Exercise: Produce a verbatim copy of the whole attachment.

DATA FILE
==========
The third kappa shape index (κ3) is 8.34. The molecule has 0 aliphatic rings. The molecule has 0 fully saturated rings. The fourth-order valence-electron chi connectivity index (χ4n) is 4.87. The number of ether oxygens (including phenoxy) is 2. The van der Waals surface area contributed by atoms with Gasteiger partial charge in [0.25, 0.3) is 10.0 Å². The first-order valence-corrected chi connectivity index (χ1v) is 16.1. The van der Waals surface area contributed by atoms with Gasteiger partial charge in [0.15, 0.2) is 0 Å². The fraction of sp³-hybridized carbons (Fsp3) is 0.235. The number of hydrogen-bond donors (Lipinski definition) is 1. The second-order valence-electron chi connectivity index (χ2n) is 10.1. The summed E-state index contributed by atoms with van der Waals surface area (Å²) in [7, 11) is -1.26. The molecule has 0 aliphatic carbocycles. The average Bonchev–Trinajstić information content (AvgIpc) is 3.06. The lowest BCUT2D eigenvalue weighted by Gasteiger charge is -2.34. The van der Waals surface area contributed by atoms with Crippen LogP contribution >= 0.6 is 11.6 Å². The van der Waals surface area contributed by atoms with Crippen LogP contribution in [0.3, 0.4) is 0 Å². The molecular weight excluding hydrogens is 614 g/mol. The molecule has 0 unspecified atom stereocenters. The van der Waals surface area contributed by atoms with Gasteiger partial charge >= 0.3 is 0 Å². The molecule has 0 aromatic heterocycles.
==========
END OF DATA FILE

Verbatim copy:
The third kappa shape index (κ3) is 8.34. The molecule has 0 aliphatic rings. The molecule has 0 fully saturated rings. The fourth-order valence-electron chi connectivity index (χ4n) is 4.87. The number of ether oxygens (including phenoxy) is 2. The van der Waals surface area contributed by atoms with Gasteiger partial charge in [0.25, 0.3) is 10.0 Å². The first-order valence-corrected chi connectivity index (χ1v) is 16.1. The van der Waals surface area contributed by atoms with Gasteiger partial charge in [0.15, 0.2) is 0 Å². The fraction of sp³-hybridized carbons (Fsp3) is 0.235. The number of hydrogen-bond donors (Lipinski definition) is 1. The second-order valence-electron chi connectivity index (χ2n) is 10.1. The summed E-state index contributed by atoms with van der Waals surface area (Å²) in [7, 11) is -1.26. The molecule has 0 aliphatic carbocycles. The average Bonchev–Trinajstić information content (AvgIpc) is 3.06. The lowest BCUT2D eigenvalue weighted by Gasteiger charge is -2.34. The van der Waals surface area contributed by atoms with Crippen LogP contribution >= 0.6 is 11.6 Å². The van der Waals surface area contributed by atoms with Crippen LogP contribution in [0.3, 0.4) is 0 Å². The molecular weight excluding hydrogens is 614 g/mol. The molecule has 0 unspecified atom stereocenters. The van der Waals surface area contributed by atoms with Gasteiger partial charge >= 0.3 is 0 Å². The molecule has 0 aromatic heterocycles.